So there are regions of the graph where all four curves cross the secular dimming levels seen. This means that the model does not have to commit to what merged with Boyajian’s Star to explain the dimming.
So where does this scenario rank now? There are still several details to be worked out:
First, there’s the dips. Metzger et al. point out that the same mechanism that sent the object into the star could also send other material there — a big planet could have lost its moons during a merger, or a planet could have been ripped apart, or something similar. This is essentially Boyajian et al.’s original hypothesis of material on a cometary orbit due to a single disruption event. The big difference is that there was originally a lot more material in the form of something that fell into the star.
Then, there’s the lack of infrared flux. Again, the highly eccentric orbits save the hypothesis, and Metzger et al. point out that stellar radiation will blow sufficiently small dust out of the system, where it would no longer be warm and radiate.
The next is the details of the Montet & Simon light curve. It changes slope pretty dramatically, and overall is steeper than the Schaefer dimming. What does this imply? I don’t see similar changes in slope in the Metzger et al. models, but presumably they’re invoking multiple ingestion events. Is this a problem for the model, or does it perhaps tell us the timings and masses of the mergings?
The next is the luminosity. The European Gaia spacecraft will measure the distance to the WTF star very precisely. This, combined with its apparent brightness, will give us the total luminosity of the star quite precisely. This should give constraints on the merger history of the star. Combined with the various secular dimmings, this should constrain the model—or prove inexplicable. It would be nice to know what Gaia weill tell us, if anything, about this model. It would be especially nice if this model turned out to make a falsifiable prediction for the parallax.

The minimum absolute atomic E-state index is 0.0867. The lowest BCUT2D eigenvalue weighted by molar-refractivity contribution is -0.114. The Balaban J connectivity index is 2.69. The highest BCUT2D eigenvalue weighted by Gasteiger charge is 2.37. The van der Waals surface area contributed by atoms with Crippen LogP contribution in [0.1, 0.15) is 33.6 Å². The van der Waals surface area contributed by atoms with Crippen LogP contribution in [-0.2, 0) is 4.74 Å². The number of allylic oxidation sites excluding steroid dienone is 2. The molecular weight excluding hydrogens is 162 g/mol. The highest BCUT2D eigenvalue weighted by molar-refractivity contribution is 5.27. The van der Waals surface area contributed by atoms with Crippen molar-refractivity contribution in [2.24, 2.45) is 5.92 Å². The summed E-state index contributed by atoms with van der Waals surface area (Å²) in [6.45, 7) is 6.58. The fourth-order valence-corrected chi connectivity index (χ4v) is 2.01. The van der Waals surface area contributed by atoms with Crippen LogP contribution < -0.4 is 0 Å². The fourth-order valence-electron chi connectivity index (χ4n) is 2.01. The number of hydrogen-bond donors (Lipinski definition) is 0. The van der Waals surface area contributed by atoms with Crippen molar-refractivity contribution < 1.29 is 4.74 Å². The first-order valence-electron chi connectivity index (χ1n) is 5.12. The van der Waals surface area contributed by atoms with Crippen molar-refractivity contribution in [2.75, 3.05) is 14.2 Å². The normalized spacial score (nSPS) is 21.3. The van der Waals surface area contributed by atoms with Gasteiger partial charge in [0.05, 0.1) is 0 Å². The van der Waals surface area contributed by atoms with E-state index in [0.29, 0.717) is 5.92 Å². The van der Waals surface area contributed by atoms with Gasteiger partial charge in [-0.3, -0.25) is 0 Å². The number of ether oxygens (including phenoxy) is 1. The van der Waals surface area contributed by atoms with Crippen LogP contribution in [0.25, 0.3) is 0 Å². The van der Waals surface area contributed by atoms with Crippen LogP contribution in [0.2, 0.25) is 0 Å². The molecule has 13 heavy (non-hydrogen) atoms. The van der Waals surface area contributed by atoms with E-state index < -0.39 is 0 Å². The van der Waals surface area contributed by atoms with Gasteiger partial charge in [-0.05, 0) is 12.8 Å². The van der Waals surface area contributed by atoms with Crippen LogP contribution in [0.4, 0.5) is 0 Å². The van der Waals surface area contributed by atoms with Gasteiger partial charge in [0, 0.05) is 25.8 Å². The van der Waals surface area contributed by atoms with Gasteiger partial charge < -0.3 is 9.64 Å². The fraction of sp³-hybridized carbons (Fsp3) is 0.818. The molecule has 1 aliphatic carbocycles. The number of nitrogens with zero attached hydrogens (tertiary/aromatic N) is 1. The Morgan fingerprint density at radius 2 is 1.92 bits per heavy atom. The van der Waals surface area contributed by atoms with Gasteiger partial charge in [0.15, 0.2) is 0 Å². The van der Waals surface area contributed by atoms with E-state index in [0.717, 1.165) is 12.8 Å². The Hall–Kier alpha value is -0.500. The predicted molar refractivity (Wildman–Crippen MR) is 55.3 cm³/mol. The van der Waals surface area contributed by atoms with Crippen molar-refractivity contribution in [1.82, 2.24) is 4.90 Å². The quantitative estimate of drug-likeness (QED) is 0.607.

Finally—and Metzger et al. acknowledge this is a major flaw in the model—there’s the issue of how likely this is to happen. Steinn and I have argued that whatever the explanation for Boyajian’s Star, it’s got to be an unlikely one because it’s unique among 200,000+ stars Kepler has observed. But this scenario turns out to be really unlikely—like Kepler had all but zero chance of seeing such a thing happen. The effects of these merging events don’t last very long, so you need to stare a long time to have any chance of catching it happen. You would need practically every F star to have planetary material ready to go on eccentric orbits and merge, and even then you need a lot of planetary material.
I’m glad to see this scenario fleshed out so well. I suspect that there are ways to save the model by finding ways to make sort of event occur more frequently—perhaps by making the merging/dips more frequent by getting a chain of material from a single massive object—so I’m optimistic there’s more to this. I’d say this paper has moved the “post-merger return to normal” scenario from “unclear” plausibility to something like “less plausable,” or even higher.
As I wrote last time:
This is how Tabby’s Star will be solved: a vague and qualitative hypothesis will get turned into a simple, quantitative model like this one, and that model’s success will inspire further work on more complex quantitative models. Eventually, these models will explain all of the data well and make some sort of prediction that will be confirmed by observations. Then we’ll say we have a good model for the system.